Souvenirs from Cabo Verde

IMG_20170215_133601.jpgAs I’m waiting to get on board on the flight that takes me back from Cabo Verde, I look back on my first impressions upon arriving here. Even if I arrived in the evening, as I stepped down the plane, I could feel the warmth, which was not overwhelming due to the breeze that came at the right time.

 First impressions 

I could  feel the “taking it easy” attitude. When I went out with my luggage, I almost didn’t notice that one of the agents wanted to see my documents. He mumbled something in such a soft voice that I barely heard him. His whole attitude seemed to say “Can you show me your passport? I mean, if you wanna, it’s totally up to you, lol, jk.”

When I went to exchange some money, I asked for directions to the taxis and, based on previous experiences, I felt like I should ask ” Is it safe?” Her smile disappeared and said surprised “Yes!” I could also see the disappointment on her face for the fact that I felt like I needed to ask that. I wanted to say “I get you, it happens to me all the time.”

After I arrived at the hotel, I went out to have dinner. As I usually do when I go out at night, I didn’t take any bag with me, nor my phone, credit card, passport or a large sum of money. Sometimes I even leave the key at the reception. This makes it easy to not be afraid of being robbed. After I finished eating, I went to pay, only to find out that they don’t accept payment in coins if I want to pay in euro. I tried to explain that my consumption was of only 2,5 euro and there are only coins of that value. The server couldn’t speak good English, so she looked for help from a local that had just entered the restaurant. Upon hearing the issue, he offered to pay without hesitation. I wanted to pay him back, but he said “Consider it as a souvenir from us.” No ulterior motive, he didn’t use this as a pretext to flirt with me. Just genuine kindness.

Total bliss

Throughout my trip there had not been one moment when I didn’t feel safe. And it was clear for everyone around me that I’m not a local. In fact, I felt like I was getting the “royal treatment”. And I know it wasn’t only because of my smile.  I carry that with me all the time, yet sometimes I get the opposite reaction when I don’t look like a local.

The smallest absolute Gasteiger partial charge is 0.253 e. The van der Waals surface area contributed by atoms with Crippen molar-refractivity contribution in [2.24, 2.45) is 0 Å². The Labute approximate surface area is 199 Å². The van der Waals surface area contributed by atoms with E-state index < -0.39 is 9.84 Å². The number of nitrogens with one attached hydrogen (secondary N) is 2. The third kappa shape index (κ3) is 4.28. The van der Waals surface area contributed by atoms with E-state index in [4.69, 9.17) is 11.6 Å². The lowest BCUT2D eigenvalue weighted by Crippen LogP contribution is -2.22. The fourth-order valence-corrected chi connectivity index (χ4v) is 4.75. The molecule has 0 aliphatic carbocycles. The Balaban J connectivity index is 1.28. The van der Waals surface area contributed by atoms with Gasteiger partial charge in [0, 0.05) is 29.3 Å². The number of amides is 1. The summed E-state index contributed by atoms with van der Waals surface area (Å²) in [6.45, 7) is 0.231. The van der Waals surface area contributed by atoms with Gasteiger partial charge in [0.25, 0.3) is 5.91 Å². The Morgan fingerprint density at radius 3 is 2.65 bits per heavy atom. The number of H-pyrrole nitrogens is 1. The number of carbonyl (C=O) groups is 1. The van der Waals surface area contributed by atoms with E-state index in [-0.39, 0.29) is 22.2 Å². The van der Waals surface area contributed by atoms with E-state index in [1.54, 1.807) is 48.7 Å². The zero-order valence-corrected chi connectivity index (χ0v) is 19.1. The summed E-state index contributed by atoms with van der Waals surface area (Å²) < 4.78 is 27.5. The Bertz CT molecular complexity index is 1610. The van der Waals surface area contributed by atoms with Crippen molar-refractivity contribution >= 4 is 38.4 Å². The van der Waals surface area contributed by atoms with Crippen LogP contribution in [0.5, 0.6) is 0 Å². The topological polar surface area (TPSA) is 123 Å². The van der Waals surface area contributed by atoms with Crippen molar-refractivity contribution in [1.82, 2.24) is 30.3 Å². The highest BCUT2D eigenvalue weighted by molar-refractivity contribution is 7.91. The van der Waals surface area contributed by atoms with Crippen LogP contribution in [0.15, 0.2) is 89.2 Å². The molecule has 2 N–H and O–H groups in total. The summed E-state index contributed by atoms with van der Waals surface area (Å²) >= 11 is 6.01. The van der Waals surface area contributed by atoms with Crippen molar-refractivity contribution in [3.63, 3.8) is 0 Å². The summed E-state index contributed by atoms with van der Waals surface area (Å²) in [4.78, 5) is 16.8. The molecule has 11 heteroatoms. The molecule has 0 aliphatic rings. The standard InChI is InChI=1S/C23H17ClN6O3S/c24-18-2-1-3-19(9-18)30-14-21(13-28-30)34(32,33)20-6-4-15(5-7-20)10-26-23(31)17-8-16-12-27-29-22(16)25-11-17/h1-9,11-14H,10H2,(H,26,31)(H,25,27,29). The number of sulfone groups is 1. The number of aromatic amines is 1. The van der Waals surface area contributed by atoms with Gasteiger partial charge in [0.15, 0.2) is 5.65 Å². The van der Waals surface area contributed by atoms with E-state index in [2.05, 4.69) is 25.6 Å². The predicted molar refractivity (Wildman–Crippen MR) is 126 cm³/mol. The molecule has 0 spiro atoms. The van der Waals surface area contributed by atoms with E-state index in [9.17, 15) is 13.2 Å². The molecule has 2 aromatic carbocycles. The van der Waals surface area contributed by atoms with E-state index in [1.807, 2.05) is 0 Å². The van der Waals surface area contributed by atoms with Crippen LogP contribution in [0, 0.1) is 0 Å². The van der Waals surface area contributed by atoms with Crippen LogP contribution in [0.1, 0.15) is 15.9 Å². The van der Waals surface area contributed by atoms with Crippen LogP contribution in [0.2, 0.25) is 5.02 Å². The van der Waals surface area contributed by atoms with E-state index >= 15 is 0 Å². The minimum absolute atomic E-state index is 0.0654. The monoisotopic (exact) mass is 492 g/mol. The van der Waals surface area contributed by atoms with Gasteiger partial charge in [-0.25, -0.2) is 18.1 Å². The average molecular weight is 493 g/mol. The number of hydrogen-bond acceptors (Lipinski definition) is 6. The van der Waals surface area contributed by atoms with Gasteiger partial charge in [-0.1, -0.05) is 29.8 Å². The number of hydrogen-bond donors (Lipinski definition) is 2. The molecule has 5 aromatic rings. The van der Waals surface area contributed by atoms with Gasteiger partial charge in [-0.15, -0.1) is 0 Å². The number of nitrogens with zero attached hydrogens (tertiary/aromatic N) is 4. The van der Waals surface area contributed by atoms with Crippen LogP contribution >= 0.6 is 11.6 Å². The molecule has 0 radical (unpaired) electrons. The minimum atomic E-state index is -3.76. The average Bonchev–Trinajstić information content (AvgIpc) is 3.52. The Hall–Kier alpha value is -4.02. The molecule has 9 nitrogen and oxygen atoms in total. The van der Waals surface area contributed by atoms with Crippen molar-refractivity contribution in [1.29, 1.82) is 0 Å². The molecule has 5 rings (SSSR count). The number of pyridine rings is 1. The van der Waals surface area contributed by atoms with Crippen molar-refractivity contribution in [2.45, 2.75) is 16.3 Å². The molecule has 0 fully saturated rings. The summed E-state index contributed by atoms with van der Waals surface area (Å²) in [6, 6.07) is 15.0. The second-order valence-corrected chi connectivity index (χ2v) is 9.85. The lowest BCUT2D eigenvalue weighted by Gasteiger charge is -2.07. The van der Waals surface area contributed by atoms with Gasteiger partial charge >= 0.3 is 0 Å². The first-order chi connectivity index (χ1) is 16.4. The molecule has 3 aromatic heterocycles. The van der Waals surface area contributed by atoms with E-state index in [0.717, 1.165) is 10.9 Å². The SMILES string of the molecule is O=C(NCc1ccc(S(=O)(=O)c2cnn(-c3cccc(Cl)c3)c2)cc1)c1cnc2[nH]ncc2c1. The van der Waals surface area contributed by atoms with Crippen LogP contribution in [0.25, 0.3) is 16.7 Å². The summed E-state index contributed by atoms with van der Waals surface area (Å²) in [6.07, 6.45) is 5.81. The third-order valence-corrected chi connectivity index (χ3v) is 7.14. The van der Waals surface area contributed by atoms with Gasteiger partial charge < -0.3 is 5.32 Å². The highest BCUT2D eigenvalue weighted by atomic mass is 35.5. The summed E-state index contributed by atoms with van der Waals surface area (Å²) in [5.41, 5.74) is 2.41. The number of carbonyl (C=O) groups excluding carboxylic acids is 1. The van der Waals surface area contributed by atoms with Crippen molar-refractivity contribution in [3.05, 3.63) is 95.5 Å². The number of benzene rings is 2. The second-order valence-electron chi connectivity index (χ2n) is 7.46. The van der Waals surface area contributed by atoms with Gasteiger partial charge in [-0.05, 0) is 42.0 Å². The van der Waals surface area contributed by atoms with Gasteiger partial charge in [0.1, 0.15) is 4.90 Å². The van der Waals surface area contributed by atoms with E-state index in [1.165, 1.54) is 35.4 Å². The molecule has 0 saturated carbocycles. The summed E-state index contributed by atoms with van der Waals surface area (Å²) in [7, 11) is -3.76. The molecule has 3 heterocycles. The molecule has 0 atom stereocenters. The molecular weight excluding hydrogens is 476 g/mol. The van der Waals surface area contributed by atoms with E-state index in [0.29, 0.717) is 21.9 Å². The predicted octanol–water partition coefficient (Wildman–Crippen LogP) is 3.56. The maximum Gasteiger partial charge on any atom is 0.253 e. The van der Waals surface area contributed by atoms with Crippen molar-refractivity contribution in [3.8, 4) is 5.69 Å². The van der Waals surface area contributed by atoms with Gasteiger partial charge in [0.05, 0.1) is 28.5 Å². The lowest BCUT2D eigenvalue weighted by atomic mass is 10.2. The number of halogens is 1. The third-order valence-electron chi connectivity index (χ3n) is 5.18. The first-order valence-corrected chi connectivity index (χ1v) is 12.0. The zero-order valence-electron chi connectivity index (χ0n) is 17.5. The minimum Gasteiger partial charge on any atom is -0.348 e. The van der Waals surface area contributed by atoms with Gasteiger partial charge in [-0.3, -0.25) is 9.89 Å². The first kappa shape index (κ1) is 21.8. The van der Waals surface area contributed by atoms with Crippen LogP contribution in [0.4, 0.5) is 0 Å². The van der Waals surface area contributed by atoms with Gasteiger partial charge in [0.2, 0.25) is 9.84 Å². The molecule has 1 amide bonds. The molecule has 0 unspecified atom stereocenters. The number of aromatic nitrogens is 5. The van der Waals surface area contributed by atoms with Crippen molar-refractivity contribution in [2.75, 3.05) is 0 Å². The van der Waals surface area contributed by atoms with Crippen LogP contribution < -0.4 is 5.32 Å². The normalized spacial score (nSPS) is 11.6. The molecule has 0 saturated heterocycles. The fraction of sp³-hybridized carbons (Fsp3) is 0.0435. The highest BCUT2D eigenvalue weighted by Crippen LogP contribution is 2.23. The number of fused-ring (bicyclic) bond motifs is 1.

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What money can´t buy

Every day I would be met by friendly faces. People were curious about where I came from. They would give me symbolic gifts to remember them by. I got carefully selected seashells from an ecologyst that went every day to clean the beach. “Is this your job?” I asked. “No, I do this for my peace of mind”he answered. I got handmade bracelets from a very talented craftsman, homemade samosas from a very skilled lady, cake from the owners of the appartment I was renting. No money was involved, they refused to take it, no expectations, just sharing their craft with me.

There is hope

Someone shared with me what seemed to be one of his last candies. Throughout several interactions, I could tell that he was doing daily odd jobs to make ends meet. On my last day I saw him across the street, washing a car. He waved and shouted “Nicoleta!”; his face lit when he saw me. He had never asked me for anything, not even hinted it, but I knew he liked milk and cookies, so I went to the shop and bought them for him. My gesture involved so little effort, yet he appreciated it so much. I should have said “Consider it a souvenir from Romania.”

Two Traveling Texans

37 thoughts on “Souvenirs from Cabo Verde

    1. You have a point there. It reminds me of my travel to Iceland. I was so pleasantly surprised by how kind and welcoming people were with me there, considerably more than in any of the other scandinavian countries I had been in. When asking a local why he thinks this happens, he said: “It’s a small island, at one point you will surely see the same person again.”